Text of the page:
Ah, the good ole’ United States of Avarice, a country where responsibility has died and been replaced by unsustainable get-rich-quick schemes. A country that has been greedy for far too long. A country with a new generation that will be punished for the sins of its fathers. This is the country that we live in.
The recent recession serves as a rude wake up call to Americans today, just as the Great Depression was a message to those who prospered in the Roaring Twenties. Instead of learning from our mistakes, though, we are still trying to avoid taking the blame; scapegoating the banks and the Bush administration. Since we assign the blame to others, we are also unwilling to sacrifice in order to get out of this recession. The problem is systemic.
Business owners, banks, and investors are seen as the primary cause of the financial crisis, when they are actually the least guilty set of institutions. This isn’t to say that they are innocent, though, because they have definitely sinned. This doesn’t apply to all banks, but many are irresponsible and lend to high risk clients. One of the many horrible policies that led to the housing crisis was the policy of pick-a-payment mortgages. Under the terms of these mortgages, a borrower could pay less than the minimum amount needed to pay off the loan each month for a set amount of time. Then a balloon payment would be required to get the repayment of the loan back on track. The plan was to wait for your house price to increase so that your loan to value ratio was bigger. This meant that the bank would be more likely to refinance your house, giving you a better rate and allowing you to avoid the balloon payment. Young, middle-income home buyers received these loans, but then they over-leveraged and defaulted on them at high rates. These defaults were caused by banks that got greedy and tried to give out as many loans as possible.
However, the government is also responsible for forcing private banks to provide loans to high-risk clients. The Fair Housing Act (1968), Community Reinvestment Act (1977), and Equal Credit Opportunity Act (1979) forced banks to loan to low-income borrowers and set informal quotas on loans to minorities. This was in an attempt to correct perceived racist dealings with minority borrowers, but in reality these dealings were purely business. Yes, African-Americans were denied home loans at disproportionate rates, but that’s because they were mainly low-income with low credit, making them high-risk. Many of these minority borrowers defaulted on their loans, because they really couldn’t afford to take them out in the first place. The government, not greedy CEOs, caused the banks to engage in this sort of risky behavior, even though it was often not in the banks’ interest (pick-a-payment mortgages were actually in the banks’ interest when house prices were steadily increasing).
The government’s role in wrecking the economy cannot be understated, and I don’t mean just in terms of banking regulation. The U.S. government has been setting America up to fail for decades. It’s time for a brief history lesson. In the 1960s, President Lyndon B. Johnson wanted to fund his “Great Society,” while not taxing people outrageous amounts, so the Federal Reserve agreed to print more money, which drove inflation up throughout the 1970s. In order to correct this, the Fed raised interest rates, reaching 21 percent by 1981. The increased interest rates caused many savings and loans (S&Ls) to fail. Under Presidents Reagan, H.W Bush, and Clinton, the FDIC and the Fed were allowed to save companies and banks that should have been left to fail. So, President Bush was just following the trend set by his predecessors when he bailed out Fannie Mae and Freddie Mac and signed into law the Troubled Asset Relief Program (TARP). So, the government rewards greedy behavior and causes stable industries to crash.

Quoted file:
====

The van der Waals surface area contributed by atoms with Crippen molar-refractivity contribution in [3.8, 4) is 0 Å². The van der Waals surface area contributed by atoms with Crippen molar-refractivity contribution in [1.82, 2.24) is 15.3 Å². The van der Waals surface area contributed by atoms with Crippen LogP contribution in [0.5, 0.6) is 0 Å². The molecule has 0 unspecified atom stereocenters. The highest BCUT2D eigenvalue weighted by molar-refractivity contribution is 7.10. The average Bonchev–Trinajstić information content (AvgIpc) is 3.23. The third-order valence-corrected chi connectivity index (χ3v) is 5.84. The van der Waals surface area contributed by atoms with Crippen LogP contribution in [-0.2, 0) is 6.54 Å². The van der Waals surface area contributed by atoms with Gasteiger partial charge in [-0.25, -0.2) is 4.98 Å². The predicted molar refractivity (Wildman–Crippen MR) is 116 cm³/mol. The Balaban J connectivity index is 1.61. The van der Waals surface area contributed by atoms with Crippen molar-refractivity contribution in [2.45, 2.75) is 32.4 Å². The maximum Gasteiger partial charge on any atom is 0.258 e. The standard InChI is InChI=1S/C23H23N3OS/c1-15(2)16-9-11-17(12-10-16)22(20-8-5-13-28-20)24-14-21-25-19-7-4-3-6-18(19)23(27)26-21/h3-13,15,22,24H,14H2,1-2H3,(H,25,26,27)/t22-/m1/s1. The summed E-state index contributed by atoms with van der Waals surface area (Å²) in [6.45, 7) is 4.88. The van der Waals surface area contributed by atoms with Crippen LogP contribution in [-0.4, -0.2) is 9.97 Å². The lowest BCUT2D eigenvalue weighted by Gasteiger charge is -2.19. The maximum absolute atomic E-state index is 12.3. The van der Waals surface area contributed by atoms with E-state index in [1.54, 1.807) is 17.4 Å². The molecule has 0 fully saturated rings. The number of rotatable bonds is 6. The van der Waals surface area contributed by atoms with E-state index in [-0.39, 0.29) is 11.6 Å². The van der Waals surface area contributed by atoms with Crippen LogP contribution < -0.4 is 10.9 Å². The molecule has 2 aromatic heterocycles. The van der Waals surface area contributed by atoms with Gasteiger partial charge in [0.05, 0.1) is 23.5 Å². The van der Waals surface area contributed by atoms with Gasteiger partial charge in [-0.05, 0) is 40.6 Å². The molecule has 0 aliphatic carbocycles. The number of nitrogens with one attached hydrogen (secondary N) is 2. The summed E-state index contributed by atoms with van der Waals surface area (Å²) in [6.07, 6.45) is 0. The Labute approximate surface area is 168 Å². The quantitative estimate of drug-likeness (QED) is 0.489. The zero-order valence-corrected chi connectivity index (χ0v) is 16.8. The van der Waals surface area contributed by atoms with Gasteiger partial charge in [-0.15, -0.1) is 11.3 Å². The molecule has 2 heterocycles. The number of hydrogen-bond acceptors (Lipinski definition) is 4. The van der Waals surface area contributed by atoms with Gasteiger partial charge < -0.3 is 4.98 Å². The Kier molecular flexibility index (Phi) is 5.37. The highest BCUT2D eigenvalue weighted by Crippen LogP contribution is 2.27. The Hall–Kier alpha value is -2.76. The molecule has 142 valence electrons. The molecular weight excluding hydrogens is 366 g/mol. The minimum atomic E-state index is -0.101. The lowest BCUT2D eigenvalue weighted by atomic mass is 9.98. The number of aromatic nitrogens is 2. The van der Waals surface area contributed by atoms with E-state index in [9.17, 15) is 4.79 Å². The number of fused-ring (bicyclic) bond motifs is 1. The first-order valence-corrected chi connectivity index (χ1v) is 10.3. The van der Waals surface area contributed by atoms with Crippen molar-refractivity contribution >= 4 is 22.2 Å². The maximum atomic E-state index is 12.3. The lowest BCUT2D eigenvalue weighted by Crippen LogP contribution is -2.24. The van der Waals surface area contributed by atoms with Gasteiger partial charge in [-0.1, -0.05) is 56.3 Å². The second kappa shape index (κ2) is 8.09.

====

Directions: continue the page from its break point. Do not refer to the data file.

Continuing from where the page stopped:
But I would like to return to the topic of the “Great Society.” It was President Johnson that really started to transform the United States into a clientele state. By irresponsibly printing more money to increase government spending on welfare and other government programs, he was able to buy votes from low-income voters. Every President since has done it, because if they don’t give the masses what they demand – more services and lower taxes – they won’t get reelected. Why do you think President Obama has proposed increasing the amount of Perkins loans available to the public from $1 billion to $8.5 billion, which would encourage even more students who cannot really afford college to go into debt? People want to live beyond their means and the government is more than willing to help them do it.
This brings me to the American public. Everyone is responsible for this recession, but consumers are the biggest culprit. People are so intent on satisfying their infinite wants, even though their original needs are already met, that they spend money they don’t have. Life lesson number one – don’t spend money you don’t have. Loans provide people with the illusion of a better life, but when the debt catches up to them they are worse off than they would have been living frugally. The banks and governments may have made taking out loans easier, but the American public made the decision to sign off on the loan. People also aren’t willing to cut down on government services, because people have become accustomed to the welfare state. American citizens are the real culprits of the financial crisis, not the banks or the government, because they could have refused loans or government services, but chose short term gains over long term prosperity. Now a new generation is going to have to help clean up the mess, but where do we start? Should we cut government spending or raise taxes? I will offer solutions in “The United States of Avarice, Pt. II.”
Adam Ondo | University of Rochester | @JoplinMaverick